Overview

Global health problems are far too large in scale for any one organization to address on its own. Partnerships are absolutely essential. Since 1984, we have employed a powerful model of collaboration (described in Real Collaboration: What It Takes for Global Health to Succeed)  that was originally used to eradicate smallpox – the only human disease ever permanently wiped out – to affect a broad range of global health issues. We mobilize and serve as vital members of partnerships to control and eliminate neglected tropical diseases, increase access to vaccines, and improve the ability of countries to detect and respond to disease outbreaks and injuries.

Even with the right partners at the table, controlling and eliminating diseases is a daunting undertaking. To implement programs, we need to know who is infected or at risk. The Task Force applies rigorous science and sophisticated laboratory and information technologies to map and diagnose neglected tropical diseases. We also test new drug combinations for eliminating these diseases.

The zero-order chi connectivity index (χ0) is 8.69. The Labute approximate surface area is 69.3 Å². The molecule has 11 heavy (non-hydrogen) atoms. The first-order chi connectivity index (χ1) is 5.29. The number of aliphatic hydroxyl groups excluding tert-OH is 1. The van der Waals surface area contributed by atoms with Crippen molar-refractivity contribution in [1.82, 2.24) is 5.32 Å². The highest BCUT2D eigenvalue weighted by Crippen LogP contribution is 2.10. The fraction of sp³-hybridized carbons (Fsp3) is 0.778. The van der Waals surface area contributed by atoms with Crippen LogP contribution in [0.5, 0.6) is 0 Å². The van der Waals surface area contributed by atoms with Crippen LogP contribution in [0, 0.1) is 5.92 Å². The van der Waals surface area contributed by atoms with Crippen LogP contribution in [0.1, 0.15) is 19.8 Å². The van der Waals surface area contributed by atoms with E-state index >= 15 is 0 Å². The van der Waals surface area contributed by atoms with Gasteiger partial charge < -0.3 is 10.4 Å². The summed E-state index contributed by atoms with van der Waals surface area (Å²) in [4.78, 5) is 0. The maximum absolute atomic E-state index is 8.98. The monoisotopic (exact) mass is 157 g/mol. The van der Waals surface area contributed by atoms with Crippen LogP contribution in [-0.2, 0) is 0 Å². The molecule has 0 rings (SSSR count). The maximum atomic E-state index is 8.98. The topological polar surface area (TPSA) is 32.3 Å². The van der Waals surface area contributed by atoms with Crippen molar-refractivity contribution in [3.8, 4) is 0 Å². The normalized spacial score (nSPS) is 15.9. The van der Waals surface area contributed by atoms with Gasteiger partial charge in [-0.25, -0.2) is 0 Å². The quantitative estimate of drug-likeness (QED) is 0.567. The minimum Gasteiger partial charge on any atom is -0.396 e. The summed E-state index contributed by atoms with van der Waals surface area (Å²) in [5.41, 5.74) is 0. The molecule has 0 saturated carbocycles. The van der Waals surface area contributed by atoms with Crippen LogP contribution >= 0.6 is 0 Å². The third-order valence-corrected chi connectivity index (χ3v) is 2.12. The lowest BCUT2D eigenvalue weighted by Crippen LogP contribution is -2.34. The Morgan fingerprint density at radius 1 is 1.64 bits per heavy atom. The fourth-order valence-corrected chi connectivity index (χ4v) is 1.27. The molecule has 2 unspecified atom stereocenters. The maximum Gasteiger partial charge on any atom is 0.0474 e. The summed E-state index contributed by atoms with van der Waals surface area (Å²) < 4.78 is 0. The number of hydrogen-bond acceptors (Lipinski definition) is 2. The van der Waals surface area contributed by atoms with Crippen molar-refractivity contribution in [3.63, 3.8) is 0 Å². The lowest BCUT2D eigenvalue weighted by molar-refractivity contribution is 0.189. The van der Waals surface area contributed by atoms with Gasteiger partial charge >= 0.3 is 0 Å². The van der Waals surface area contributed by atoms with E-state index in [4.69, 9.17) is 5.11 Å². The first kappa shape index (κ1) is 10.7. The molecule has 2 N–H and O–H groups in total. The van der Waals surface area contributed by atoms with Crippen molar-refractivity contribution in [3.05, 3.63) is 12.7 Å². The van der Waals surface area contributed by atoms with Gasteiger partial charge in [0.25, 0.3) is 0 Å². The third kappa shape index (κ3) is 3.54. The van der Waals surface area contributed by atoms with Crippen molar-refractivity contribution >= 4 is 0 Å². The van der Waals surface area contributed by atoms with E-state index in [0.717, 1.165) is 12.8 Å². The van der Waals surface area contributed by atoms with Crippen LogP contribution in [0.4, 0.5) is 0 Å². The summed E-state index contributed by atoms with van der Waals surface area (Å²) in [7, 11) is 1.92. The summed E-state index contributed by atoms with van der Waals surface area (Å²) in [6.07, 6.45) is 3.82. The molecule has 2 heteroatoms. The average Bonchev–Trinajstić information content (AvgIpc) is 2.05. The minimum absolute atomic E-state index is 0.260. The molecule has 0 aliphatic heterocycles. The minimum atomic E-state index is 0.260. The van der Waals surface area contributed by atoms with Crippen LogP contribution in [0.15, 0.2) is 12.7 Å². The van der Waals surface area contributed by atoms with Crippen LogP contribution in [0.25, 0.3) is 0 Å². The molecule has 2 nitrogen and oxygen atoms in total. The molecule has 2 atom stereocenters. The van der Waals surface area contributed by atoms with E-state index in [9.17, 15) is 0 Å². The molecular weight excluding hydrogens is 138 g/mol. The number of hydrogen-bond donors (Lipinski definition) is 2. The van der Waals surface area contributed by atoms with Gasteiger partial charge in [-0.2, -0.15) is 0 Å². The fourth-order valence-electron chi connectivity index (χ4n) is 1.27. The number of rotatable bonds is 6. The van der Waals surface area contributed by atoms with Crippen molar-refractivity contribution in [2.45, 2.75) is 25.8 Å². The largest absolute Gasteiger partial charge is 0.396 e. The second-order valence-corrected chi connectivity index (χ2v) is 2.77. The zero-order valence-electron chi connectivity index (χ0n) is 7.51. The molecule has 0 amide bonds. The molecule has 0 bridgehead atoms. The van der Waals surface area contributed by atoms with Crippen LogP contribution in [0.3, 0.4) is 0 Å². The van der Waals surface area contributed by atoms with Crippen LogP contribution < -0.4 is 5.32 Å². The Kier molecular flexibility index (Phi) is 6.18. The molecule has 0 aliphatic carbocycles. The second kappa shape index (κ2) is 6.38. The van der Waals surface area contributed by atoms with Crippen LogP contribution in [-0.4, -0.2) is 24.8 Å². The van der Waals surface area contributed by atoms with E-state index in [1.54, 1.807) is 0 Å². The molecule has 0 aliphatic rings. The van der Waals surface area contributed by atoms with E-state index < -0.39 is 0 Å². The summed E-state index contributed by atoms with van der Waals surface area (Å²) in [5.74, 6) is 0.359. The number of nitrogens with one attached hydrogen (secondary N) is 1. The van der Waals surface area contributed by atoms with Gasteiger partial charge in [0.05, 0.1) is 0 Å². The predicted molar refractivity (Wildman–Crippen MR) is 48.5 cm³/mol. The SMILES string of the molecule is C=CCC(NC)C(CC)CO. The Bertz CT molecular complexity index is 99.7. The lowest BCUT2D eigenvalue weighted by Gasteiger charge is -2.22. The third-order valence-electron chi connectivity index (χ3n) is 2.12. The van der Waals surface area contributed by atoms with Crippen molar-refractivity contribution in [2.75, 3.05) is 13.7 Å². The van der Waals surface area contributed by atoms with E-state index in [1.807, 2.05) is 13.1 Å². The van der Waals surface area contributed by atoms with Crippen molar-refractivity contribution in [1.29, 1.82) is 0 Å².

'Leadership Begins With Caring'

- David Satcher, MD, PhD

Founder of the Satcher Health Leadership Institute at the Morehouse School of Medicine

Advocating for the Health Needs of the World’s Poor

Regardless of the program, at the core of our work is a deep compassion for the people whom we serve. We keep their faces in the forefront of our minds and are driven to alleviate their suffering. Our compassion is tied directly with effective actions – what we call “consequential” compassion. Learn more about all of the values that shape our work.

At The Task Force, we do not have the burden of complex or bureaucratic decision-making processes. Our nimble and responsive administrative structure allows us to respond swiftly to global health priorities. And because of our efficiency, we can leverage resources for an extraordinary impact.

Harnessing Technology to Improve Global Health

Sophisticated information and laboratory technologies are vital tools in The Task Force’s work to control and eliminate diseases and increase access to quality health care for people in developing countries. Using a smartphone-based data collection system, we map the prevalence of neglected tropical diseases (NTDs) to determine where interventions should be implemented. We use portable molecular technology and tablet-based systems to detect and diagnose NTDs within populations. We also use diverse technologies to help developing countries manage their healthcare workforce in order to meet the health needs of their populations. Read more.

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